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Theoretical and Applied Genetics

, Volume 127, Issue 5, pp 1163–1172 | Cite as

Wild peas vary in their cross-compatibility with cultivated pea (Pisum sativum subsp. sativum L.) depending on alleles of a nuclear–cytoplasmic incompatibility locus

  • V. S. Bogdanova
  • O. E. KosterinEmail author
  • A. K. Yadrikhinskiy
Original Paper

Abstract

Key message

Divergent wild and endemic peas differ in hybrid sterility in reciprocal crosses with cultivated pea depending on alleles of a nuclear ‘speciation gene’ involved in nuclear–cytoplasmic compatibility.

Background

In hybrids between cultivated and wild peas, nuclear–cytoplasmic conflict frequently occurs. One of the nuclear genes involved, Scs1, was earlier mapped on Linkage Group III.

Results

In reciprocal crosses of seven divergent pea accessions with cultivated P. sativum, some alleles of Scs1 manifested incompatibility with an alien cytoplasm as a decrease in pollen fertility to about 50 % in the heterozygotes and lack of some genotypic classes among F2 segregants. Earlier, we defined monophyletic evolutionary lineages A, B, C and D of pea according to allelic state of three markers, from nuclear, plastid and mitochondrial genomes. All tested representatives of wild peas from the lineages A and C exhibited incompatibility due to Scs1 deleterious effects in crosses with testerlines of P. sativum subsp. sativum (the common cultivated pea) at least in one direction. A wild pea from the lineage B and a cultivated pea from the lineage D were compatible with the testerline in both directions. The tested accession of cultivated P. abyssinicum (lineage A) was partially compatible in both directions. The Scs1 alleles of some pea accessions even originating from the same geographic area were remarkably different in their compatibility with cultivated Pisum sativum cytoplasm.

Conclusion

Variability of a gene involved in reproductive isolation is of important evolutionary role and nominate Scs1 as a speciation gene.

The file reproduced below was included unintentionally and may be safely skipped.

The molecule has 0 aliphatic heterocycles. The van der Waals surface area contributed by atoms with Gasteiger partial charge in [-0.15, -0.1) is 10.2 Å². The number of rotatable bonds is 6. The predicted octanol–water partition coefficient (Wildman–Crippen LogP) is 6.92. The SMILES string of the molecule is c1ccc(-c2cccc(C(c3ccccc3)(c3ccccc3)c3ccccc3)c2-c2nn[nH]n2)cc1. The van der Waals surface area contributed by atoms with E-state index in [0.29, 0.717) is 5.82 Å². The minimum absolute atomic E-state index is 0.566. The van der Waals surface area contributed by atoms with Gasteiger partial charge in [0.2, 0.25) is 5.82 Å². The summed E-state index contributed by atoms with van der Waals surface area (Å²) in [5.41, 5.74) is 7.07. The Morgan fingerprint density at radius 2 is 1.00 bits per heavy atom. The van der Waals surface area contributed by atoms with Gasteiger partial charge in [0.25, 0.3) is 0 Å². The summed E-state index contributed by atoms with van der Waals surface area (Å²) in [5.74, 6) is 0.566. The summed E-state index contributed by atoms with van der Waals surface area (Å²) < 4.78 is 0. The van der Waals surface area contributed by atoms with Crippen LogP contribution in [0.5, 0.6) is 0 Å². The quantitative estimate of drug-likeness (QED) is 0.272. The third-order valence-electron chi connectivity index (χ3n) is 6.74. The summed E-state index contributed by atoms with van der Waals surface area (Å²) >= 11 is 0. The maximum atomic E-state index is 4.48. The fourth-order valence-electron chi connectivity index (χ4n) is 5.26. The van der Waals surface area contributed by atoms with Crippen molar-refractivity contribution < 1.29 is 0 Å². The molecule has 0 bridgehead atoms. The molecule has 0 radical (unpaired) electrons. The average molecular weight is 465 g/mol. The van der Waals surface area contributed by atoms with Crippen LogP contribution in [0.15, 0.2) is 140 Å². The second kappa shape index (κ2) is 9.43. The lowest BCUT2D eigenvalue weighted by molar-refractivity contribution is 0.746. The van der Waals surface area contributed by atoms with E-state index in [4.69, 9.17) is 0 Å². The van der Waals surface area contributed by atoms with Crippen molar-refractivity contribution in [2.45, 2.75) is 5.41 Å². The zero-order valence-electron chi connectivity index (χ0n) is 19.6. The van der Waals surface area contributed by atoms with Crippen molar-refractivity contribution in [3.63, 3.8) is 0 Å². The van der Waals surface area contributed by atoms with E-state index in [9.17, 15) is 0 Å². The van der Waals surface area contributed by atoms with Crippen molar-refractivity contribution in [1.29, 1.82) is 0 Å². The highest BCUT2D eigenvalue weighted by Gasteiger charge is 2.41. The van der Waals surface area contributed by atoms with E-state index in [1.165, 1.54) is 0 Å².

Keywords

Evolutionary Lineage Reciprocal Cross Pollen Fertility Pollen Parent Hybrid Sterility 
These keywords were added by machine and not by the authors. This process is experimental and the keywords may be updated as the learning algorithm improves.

Notes

Acknowledgments

This work has been supported by Russian Foundation for Fundamental Research, Grant number 13-04-00516A and the project VI.53.1.3. Pollen counts were made with the use of the Centre of Microscopy of Biological Objects of ICG SB RAS.

Ethical statement

The experiments comply with the current laws of the country in which they were performed.

Conflict of interest

The authors declare that they have no conflict of interest.

Supplementary material

122_2014_2288_MOESM1_ESM.pdf (237 kb)
Supplementary material 1 (PDF 237 kb)

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Copyright information

© Springer-Verlag Berlin Heidelberg 2014

Authors and Affiliations

  • V. S. Bogdanova
    • 1
  • O. E. Kosterin
    • 1
    • 2
    Email author
  • A. K. Yadrikhinskiy
    • 1
  1. 1.Institute of Cytology and Genetics of Siberian Division of Russian Academy of SciencesNovosibirskRussia
  2. 2.Novosibirsk State UniversityNovosibirskRussia

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